Biochemical testing detects elevated levels of free PPIX in blood. Excess PPIX can be detected in the stool of some patients, but is not always present. As PPIX molecules are not water soluble the disease cannot be diagnosed from urine.
Anticoagulated blood should be sent to the laboratory using the precautions advised by the laboratory. As the PPIX molecule can be damaged by light, it is advisable to wrap the test-tube in aluminium foil to protect the blood from light during transportation.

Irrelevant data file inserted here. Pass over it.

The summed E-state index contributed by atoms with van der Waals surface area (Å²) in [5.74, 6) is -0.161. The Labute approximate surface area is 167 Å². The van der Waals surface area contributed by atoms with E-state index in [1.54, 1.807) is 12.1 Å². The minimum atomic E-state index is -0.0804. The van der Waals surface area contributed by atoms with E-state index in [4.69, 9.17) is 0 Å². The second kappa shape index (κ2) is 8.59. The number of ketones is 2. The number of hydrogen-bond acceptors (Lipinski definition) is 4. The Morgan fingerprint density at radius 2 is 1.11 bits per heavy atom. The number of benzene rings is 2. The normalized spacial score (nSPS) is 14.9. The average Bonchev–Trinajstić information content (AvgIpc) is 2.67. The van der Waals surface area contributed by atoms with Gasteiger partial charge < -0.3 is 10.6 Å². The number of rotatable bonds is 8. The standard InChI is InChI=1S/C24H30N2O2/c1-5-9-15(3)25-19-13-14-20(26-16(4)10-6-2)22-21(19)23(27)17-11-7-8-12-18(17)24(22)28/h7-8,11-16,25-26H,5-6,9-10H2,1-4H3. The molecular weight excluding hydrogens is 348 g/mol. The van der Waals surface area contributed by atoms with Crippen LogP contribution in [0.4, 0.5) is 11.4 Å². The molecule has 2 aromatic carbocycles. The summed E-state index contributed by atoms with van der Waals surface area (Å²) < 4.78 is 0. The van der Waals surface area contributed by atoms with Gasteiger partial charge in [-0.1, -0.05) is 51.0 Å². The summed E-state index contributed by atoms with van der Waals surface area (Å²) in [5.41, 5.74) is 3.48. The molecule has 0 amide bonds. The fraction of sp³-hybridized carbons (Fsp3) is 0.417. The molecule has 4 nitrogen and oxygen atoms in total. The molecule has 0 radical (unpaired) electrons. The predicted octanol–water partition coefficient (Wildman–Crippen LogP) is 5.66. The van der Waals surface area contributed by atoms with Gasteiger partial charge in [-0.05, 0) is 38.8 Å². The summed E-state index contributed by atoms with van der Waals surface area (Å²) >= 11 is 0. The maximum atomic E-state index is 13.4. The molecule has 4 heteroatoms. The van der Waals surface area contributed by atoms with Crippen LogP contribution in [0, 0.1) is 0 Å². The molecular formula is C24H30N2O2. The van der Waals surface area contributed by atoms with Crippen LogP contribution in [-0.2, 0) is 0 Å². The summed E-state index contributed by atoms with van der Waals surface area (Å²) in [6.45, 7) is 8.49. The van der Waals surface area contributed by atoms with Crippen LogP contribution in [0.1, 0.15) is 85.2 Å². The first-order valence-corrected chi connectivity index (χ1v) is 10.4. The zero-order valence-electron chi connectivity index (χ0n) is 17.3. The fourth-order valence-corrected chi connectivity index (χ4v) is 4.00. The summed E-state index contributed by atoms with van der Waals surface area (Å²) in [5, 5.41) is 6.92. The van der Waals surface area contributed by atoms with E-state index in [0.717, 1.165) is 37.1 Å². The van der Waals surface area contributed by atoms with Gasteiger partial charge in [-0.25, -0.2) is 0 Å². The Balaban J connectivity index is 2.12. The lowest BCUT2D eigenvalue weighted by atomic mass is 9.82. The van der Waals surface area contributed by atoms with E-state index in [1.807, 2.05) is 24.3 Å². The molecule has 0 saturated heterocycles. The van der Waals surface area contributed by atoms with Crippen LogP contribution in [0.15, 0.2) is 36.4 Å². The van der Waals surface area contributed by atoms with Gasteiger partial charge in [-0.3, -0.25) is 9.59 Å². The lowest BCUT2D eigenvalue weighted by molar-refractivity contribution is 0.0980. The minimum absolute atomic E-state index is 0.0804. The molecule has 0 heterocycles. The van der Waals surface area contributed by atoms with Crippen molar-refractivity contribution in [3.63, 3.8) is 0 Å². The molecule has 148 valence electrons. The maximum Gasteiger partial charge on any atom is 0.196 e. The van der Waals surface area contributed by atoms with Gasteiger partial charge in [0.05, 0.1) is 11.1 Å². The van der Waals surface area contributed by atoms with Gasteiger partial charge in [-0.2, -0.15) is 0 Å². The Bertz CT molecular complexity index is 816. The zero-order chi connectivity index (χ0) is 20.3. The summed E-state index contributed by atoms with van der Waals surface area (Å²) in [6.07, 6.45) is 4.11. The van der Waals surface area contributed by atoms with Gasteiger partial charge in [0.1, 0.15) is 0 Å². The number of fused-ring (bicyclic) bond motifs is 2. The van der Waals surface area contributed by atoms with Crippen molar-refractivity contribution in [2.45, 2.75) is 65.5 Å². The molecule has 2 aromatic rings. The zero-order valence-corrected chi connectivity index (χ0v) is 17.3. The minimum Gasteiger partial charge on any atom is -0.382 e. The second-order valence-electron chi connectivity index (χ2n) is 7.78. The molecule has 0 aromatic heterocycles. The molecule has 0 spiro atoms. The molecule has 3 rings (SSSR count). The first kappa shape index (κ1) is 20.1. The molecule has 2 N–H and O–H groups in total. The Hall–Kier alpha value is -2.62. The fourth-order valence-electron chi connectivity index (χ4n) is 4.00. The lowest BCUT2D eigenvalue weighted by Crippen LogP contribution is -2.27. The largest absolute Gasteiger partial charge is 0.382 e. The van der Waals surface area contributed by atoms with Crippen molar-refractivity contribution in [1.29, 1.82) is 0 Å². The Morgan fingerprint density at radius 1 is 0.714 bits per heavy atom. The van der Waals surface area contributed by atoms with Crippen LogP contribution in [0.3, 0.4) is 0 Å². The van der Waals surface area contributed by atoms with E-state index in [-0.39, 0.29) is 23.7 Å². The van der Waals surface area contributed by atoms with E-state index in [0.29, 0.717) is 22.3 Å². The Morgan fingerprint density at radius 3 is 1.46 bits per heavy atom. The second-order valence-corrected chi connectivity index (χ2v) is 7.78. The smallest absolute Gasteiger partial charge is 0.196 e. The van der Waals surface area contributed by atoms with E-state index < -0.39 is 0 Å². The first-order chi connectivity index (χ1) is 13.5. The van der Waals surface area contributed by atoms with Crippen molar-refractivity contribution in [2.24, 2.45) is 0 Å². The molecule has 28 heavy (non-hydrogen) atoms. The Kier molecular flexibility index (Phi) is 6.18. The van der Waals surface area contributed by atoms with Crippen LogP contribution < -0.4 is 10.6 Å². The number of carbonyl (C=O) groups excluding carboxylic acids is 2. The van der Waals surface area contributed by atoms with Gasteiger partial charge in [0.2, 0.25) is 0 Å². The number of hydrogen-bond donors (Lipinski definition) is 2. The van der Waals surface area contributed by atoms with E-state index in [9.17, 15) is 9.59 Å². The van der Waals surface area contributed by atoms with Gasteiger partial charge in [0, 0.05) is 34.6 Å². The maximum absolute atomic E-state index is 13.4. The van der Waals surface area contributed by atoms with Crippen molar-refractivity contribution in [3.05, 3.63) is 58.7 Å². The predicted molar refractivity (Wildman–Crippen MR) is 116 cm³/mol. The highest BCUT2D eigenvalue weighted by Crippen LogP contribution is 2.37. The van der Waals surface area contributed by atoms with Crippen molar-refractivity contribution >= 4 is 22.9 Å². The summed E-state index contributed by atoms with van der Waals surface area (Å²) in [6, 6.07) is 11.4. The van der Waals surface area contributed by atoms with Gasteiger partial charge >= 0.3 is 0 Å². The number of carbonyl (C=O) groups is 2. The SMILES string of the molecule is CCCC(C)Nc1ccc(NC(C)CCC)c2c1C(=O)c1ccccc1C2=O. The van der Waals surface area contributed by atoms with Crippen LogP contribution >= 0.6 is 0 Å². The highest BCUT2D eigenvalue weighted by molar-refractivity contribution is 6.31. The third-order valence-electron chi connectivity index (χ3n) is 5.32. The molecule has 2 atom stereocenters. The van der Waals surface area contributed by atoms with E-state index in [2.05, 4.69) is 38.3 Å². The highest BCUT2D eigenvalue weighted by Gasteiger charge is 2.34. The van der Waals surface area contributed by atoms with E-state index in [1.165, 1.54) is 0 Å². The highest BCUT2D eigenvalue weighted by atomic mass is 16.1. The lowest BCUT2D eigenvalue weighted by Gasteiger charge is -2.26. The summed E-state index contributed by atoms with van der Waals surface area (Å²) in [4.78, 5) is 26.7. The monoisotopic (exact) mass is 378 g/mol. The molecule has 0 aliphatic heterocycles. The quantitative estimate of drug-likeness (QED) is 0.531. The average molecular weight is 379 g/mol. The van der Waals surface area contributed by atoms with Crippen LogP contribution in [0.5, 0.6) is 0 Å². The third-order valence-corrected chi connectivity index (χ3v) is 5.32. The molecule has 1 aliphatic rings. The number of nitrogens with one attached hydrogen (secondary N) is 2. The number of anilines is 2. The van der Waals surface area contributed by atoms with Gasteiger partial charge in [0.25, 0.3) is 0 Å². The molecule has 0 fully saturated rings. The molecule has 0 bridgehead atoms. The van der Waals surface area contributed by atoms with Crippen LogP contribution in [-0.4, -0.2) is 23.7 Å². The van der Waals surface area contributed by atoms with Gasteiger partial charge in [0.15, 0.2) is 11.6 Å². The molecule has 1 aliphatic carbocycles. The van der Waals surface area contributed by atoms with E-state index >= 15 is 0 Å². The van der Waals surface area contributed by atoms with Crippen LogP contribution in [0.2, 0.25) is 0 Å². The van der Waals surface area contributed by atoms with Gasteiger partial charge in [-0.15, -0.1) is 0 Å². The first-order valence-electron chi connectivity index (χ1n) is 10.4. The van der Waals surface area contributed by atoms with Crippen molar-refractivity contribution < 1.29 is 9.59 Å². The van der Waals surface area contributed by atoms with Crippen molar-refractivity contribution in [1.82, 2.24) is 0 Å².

Genetic diagnosis is performed by DNA analysis. The gene for the ferrochelatase enzyme, which shares the same name, is located on chromosome 18q21.3.  The gene for the aminolevulinic acid synthase-2 enzyme is located on the X-chromosome.

It is common for patients to experience a significant delay in diagnosis and seek multiple medical opinions prior to arriving at a diagnostic confirmation of EPP. Cohort studies have shown that the average age at diagnosis ranges from 12-22 years, with many patients not diagnosed until much later in life.

Last updated on May 27, 2016